University of Pennsylvania swimmer Leah Thomas, a transgender woman, wants to continue competing after college, with the goal of the 2024 U.S. Olympic Games, according to Sports Illustrated.
“I don’t know exactly what the future of my swimming will look like after this year, but I would like to keep doing it,” Thomas told Sports Illustrated in an article published Thursday. “I want to swim and compete the way I am.”
Thomas, who set the nation’s best times at 200 (1: 41.93) and 500 (4: 34.06) earlier this season, was at the center of a debate over who could compete and win in women’s sports. Before competing in the women’s team, Thomas spent three seasons in the men’s team in Penn.
“The very simple answer is that I’m not a man. I’m a woman, so I belong to the women’s team,” Thomas told SI. “Trans people deserve the same respect that every other athlete receives.”
Thomas, who has applied to law school, must compete in the NCAA Division I Swimming and Diving Championships in the 100, 200 and 500 yard freestyle competitions. The NCAA announced on February 10 that Thomas would be eligible to compete in the Women’s Championships on March 16-18 in Atlanta, following previous NCAA rules and after submitting a single serum level that proves her testosterone is less than 10 nanomoles per liter.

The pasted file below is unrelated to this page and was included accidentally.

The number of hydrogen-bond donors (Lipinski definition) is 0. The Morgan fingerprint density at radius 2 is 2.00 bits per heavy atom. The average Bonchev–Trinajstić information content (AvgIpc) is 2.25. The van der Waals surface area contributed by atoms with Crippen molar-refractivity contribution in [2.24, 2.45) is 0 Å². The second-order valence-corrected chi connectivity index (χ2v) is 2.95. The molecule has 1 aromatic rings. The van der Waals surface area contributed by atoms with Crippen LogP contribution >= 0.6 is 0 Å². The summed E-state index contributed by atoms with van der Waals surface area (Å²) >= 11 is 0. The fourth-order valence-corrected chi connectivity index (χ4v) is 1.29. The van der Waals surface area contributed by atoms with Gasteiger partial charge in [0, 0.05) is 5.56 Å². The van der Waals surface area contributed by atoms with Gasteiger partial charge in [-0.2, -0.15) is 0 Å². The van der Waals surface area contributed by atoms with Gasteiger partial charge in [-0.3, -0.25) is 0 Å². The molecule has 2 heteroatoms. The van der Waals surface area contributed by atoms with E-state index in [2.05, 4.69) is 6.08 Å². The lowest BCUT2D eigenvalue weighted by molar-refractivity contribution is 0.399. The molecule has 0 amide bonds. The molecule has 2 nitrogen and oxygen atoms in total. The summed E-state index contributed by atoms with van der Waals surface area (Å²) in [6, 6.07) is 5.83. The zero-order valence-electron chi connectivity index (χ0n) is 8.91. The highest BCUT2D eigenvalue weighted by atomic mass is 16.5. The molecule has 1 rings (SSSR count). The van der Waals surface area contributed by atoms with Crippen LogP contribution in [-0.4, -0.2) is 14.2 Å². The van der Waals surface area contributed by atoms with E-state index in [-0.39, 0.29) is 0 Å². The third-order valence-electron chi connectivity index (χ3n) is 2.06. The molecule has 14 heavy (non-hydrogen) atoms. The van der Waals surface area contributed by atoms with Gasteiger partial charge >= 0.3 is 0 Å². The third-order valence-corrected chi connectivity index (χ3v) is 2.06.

“I just want to show trance kids and younger trance athletes that they are not alone,” Thomas told SI. “They don’t have to choose between who they are and the sport they love.”
This includes competing in major events ahead, perhaps even representing the United States in international competitions.
USA Swimming officials told Sports Illustrated that Thomas would be allowed to represent the United States in the women’s category as long as he continued to meet the eligibility criteria.
“I’m out of breath,” Thomas told Sports Illustrated. “I’ve been swimming for 17 years, but for [only] for a short part of that time I felt fully engaged. Once I came out and became my authentic self, I could really begin to see the future. Before I left, I couldn’t imagine the future. “